Bridal headgear of a bride is a saukele. These headdresses, often over a foot tall, are embedded with valuable ornaments such as pearls, coral, and pressed silver.[11] Long suspension brackets, zhaktau, are fastened to the sides of the saukele and frame the bride's face. They sometimes reach the bride's waist.[12] Less prosperous women make the saukele from cloth or satin and decorate it with glass beads; the zhaktau are added later.

After the birth of her first child, a woman wears a hat made of white fabric (often for the rest of her life). The details of the hat vary by region to region. It has two parts; the bottom (kimeshka) is placed on the head and the top is twisted to form a turban.

Men's clothing[edit]

Embroidered vests and hats
Traditional Kazakh men's clothing

Men wear two types of skin shirts (without an undershirt), inner and outer trousers and loose-fitting robes made from various materials and belted with leather or cloth. During the 18th century, the top trousers (shalbar) were sewn from homespun camel hair fabric and skin. They had embroidered silk patterns in vegetable shapes, the ends often sheathed by an ornate band and lace and edged with fur.

Jackets were sewn from monochrome dark (occasionally multicolored) fabrics. They had a cloth lining, often insulated with a thin layer of wool. Popular among young Kazakh men, the zhargak shapa is decorated with traditional patterns and worn on important occasions.

A coat (ton) is often made of sheepskin, but may be made from the skin of raccoons (janat ishik) or silver foxes (kara tulki). Nobles often wear kok ton, fur coats made from blue cloth covered (and trimmed) with beaver skin.[13] Tons are often made by sewing together tanned sheepskins with wool on the inside; more prosperous Kazakhs wear tons made from the wool of four- to five-month-old lambs.


Mounted hunters in traditional dress
Kazakh hunters with eagles

An aiyr kalpak is a pointed, upturned cap, usually worn by the upper class.[14] The fabric cap is decorated with unique, ornamental patterns to indicate wealth, power and social status. A borik is a warm, round cap trimmed with otter, marten or raccoon fur, and a tymak is a fur hat which covers the ears.[14]

A kulapara is a hood worn by hunters, shepherds, and herdsmen which attaches to the coat collar.[14] For camouflage, hunters wear differently colored kulapara in different seasons: white in winter, green in summer, and yellow in autumn. A takiya is a light, round hat decorated with patterns which include zoomorphic embroidery, flowers, and anima horns.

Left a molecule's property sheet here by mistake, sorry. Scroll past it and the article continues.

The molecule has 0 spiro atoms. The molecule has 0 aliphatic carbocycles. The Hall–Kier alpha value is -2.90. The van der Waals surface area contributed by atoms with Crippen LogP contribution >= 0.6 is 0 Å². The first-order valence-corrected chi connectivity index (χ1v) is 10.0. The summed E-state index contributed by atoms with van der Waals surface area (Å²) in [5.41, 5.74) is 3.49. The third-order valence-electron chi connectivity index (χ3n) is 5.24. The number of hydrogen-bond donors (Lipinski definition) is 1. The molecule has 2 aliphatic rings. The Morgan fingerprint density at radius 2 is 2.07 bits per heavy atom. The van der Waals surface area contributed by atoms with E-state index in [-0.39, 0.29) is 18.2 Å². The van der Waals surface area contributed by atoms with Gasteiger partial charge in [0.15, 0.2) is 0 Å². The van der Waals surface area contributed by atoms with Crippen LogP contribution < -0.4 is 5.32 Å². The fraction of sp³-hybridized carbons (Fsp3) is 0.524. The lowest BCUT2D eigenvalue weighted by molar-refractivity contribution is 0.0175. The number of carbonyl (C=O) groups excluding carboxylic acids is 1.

1. ^ [1] Fergus, Michael and Jandosova, Janar, "Kazakhstan: Coming of Age," Stacey International, 2003, page 216. ISBN 978-1900988612
  2. ^ "Loading site please wait..." www.kazakhembus.com. Retrieved 2017-08-10.
  3. ^ [2] Waters, Bella "Kazakhstan in Pictures," Twenty First Century Books; 2nd edition, 2007, page 37. ISBN 978-0822565888
  4. ^ "Kazakh Traditional Clothing: Past and Present". 17 May 2016.
  5. ^ "Kazakhstan Traditional Costumes and Clothing - Garments, Dress, Headgear, Footwear". www.bukhara-carpets.com. Retrieved 2017-08-10.
  6. ^ "Kazakhstan Traditional Costumes and Clothing - Garments, Dress, Headgear, Footwear". www.bukhara-carpets.com. Retrieved 2017-08-10.
  7. ^ [3] Hanks, Reuel R., "Central Asia: a global studies handbook," ABC-CLIO, 2005, page 232. ISBN 978-1851096565
  8. ^ "Shapan (the dressing gown)". National Digital History of Kazakhstan. August 8, 2014. Retrieved 24 February 2017.
  9. ^ "Kazakhstan Traditional Costumes and Clothing - Garments, Dress, Headgear, Footwear". www.bukhara-carpets.com. Retrieved 2017-08-10.
  10. ^ "Kazakhstan Traditional Costumes and Clothing - Garments, Dress, Headgear, Footwear". www.bukhara-carpets.com. Retrieved 2017-08-10.
  11. ^ "Kazakh Saukele (female wedding headdress: from Sakas to Kazakhs through millenniums)". Kunstkamera. Peter the Great Museum of Anthropology and Ethnography. Retrieved 18 February 2017.
  12. ^ "National Kazakh Wear". Visit Kazakhstan. Retrieved 18 February 2017.
  13. ^ "The Kazakh national costume reflects the ancient traditions associated with their ethnic history, economic, social and climatic conditions". National Digital History of Kazakhstan. August 4, 2013. Retrieved 24 February 2017.
  14. ^ a b c "Kazakhstan Traditional Costumes and Clothing - Garments, Dress, Headgear, Footwear". www.bukhara-carpets.com. Retrieved 2017-08-10.